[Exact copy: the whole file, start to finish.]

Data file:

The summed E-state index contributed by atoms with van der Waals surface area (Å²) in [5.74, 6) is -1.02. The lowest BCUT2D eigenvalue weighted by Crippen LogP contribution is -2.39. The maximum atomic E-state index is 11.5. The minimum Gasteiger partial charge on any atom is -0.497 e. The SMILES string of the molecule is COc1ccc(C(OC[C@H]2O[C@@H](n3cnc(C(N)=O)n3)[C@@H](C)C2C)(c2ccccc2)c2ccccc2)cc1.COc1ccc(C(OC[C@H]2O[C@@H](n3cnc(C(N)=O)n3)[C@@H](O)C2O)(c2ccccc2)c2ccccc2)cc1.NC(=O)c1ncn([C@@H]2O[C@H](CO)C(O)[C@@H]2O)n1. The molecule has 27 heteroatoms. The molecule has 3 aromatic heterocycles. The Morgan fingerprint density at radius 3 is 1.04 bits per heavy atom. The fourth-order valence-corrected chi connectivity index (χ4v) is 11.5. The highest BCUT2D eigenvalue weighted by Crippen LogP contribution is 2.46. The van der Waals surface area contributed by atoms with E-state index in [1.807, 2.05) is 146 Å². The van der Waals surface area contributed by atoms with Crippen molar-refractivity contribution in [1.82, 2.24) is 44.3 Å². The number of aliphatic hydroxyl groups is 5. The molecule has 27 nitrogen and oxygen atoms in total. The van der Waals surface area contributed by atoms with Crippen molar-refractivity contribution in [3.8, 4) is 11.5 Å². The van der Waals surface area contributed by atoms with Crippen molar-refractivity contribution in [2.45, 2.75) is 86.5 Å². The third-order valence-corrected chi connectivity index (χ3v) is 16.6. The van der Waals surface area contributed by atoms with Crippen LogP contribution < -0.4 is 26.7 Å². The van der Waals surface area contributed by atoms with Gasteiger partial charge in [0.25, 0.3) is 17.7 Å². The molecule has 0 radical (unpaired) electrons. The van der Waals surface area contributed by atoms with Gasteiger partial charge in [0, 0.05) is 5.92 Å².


The summed E-state index contributed by atoms with van der Waals surface area (Å²) in [5.74, 6) is -1.02. The lowest BCUT2D eigenvalue weighted by Crippen LogP contribution is -2.39. The maximum atomic E-state index is 11.5. The minimum Gasteiger partial charge on any atom is -0.497 e. The SMILES string of the molecule is COc1ccc(C(OC[C@H]2O[C@@H](n3cnc(C(N)=O)n3)[C@@H](C)C2C)(c2ccccc2)c2ccccc2)cc1.COc1ccc(C(OC[C@H]2O[C@@H](n3cnc(C(N)=O)n3)[C@@H](O)C2O)(c2ccccc2)c2ccccc2)cc1.NC(=O)c1ncn([C@@H]2O[C@H](CO)C(O)[C@@H]2O)n1. The molecule has 27 heteroatoms. The molecule has 3 aromatic heterocycles. The Morgan fingerprint density at radius 3 is 1.04 bits per heavy atom. The fourth-order valence-corrected chi connectivity index (χ4v) is 11.5. The highest BCUT2D eigenvalue weighted by Crippen LogP contribution is 2.46. The van der Waals surface area contributed by atoms with E-state index in [1.807, 2.05) is 146 Å². The van der Waals surface area contributed by atoms with Crippen molar-refractivity contribution in [1.82, 2.24) is 44.3 Å². The number of aliphatic hydroxyl groups is 5. The molecule has 27 nitrogen and oxygen atoms in total. The van der Waals surface area contributed by atoms with Crippen molar-refractivity contribution in [3.8, 4) is 11.5 Å². The van der Waals surface area contributed by atoms with Crippen molar-refractivity contribution in [2.45, 2.75) is 86.5 Å². The third-order valence-corrected chi connectivity index (χ3v) is 16.6. The van der Waals surface area contributed by atoms with Crippen LogP contribution < -0.4 is 26.7 Å². The van der Waals surface area contributed by atoms with Gasteiger partial charge in [0.25, 0.3) is 17.7 Å². The molecule has 0 radical (unpaired) electrons. The van der Waals surface area contributed by atoms with Gasteiger partial charge in [0, 0.05) is 5.92 Å².